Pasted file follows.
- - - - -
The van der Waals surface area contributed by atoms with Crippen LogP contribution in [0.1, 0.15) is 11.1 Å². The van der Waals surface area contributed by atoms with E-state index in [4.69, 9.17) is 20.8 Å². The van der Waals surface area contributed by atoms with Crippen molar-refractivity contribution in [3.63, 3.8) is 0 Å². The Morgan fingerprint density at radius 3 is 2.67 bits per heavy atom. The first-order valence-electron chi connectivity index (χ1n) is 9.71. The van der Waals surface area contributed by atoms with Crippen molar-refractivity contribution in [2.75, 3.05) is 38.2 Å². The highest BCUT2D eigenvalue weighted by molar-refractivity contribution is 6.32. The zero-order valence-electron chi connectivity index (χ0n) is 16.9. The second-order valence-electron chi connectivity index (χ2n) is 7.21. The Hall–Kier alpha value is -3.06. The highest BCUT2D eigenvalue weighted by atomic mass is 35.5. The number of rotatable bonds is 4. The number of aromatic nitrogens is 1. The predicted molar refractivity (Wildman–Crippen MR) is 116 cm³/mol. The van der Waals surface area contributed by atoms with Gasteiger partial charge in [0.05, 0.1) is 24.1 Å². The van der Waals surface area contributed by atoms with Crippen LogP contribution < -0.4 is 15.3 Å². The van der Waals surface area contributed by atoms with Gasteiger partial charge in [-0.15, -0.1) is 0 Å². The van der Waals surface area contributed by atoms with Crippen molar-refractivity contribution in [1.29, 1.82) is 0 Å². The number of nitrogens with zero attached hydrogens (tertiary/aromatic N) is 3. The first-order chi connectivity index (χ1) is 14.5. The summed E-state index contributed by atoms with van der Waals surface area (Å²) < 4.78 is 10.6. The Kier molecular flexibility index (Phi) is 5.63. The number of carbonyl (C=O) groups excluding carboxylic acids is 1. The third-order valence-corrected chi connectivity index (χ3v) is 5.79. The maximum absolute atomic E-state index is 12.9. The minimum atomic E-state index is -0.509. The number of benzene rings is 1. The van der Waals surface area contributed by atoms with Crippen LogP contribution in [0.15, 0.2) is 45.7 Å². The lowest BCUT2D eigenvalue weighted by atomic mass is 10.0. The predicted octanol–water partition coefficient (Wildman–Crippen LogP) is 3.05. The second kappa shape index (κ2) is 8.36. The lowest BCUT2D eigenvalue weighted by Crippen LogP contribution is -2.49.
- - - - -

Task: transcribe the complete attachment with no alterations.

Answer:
The van der Waals surface area contributed by atoms with Crippen LogP contribution in [0.1, 0.15) is 11.1 Å². The van der Waals surface area contributed by atoms with E-state index in [4.69, 9.17) is 20.8 Å². The van der Waals surface area contributed by atoms with Crippen molar-refractivity contribution in [3.63, 3.8) is 0 Å². The Morgan fingerprint density at radius 3 is 2.67 bits per heavy atom. The first-order valence-electron chi connectivity index (χ1n) is 9.71. The van der Waals surface area contributed by atoms with Crippen molar-refractivity contribution in [2.75, 3.05) is 38.2 Å². The highest BCUT2D eigenvalue weighted by molar-refractivity contribution is 6.32. The zero-order valence-electron chi connectivity index (χ0n) is 16.9. The second-order valence-electron chi connectivity index (χ2n) is 7.21. The Hall–Kier alpha value is -3.06. The highest BCUT2D eigenvalue weighted by atomic mass is 35.5. The number of rotatable bonds is 4. The number of aromatic nitrogens is 1. The predicted molar refractivity (Wildman–Crippen MR) is 116 cm³/mol. The van der Waals surface area contributed by atoms with Gasteiger partial charge in [0.05, 0.1) is 24.1 Å². The van der Waals surface area contributed by atoms with Crippen LogP contribution < -0.4 is 15.3 Å². The van der Waals surface area contributed by atoms with Gasteiger partial charge in [-0.15, -0.1) is 0 Å². The van der Waals surface area contributed by atoms with Crippen molar-refractivity contribution in [1.29, 1.82) is 0 Å². The number of nitrogens with zero attached hydrogens (tertiary/aromatic N) is 3. The first-order chi connectivity index (χ1) is 14.5. The summed E-state index contributed by atoms with van der Waals surface area (Å²) < 4.78 is 10.6. The Kier molecular flexibility index (Phi) is 5.63. The number of carbonyl (C=O) groups excluding carboxylic acids is 1. The third-order valence-corrected chi connectivity index (χ3v) is 5.79. The maximum absolute atomic E-state index is 12.9. The minimum atomic E-state index is -0.509. The number of benzene rings is 1. The van der Waals surface area contributed by atoms with Crippen LogP contribution in [0.15, 0.2) is 45.7 Å². The lowest BCUT2D eigenvalue weighted by atomic mass is 10.0. The predicted octanol–water partition coefficient (Wildman–Crippen LogP) is 3.05. The second kappa shape index (κ2) is 8.36. The lowest BCUT2D eigenvalue weighted by Crippen LogP contribution is -2.49.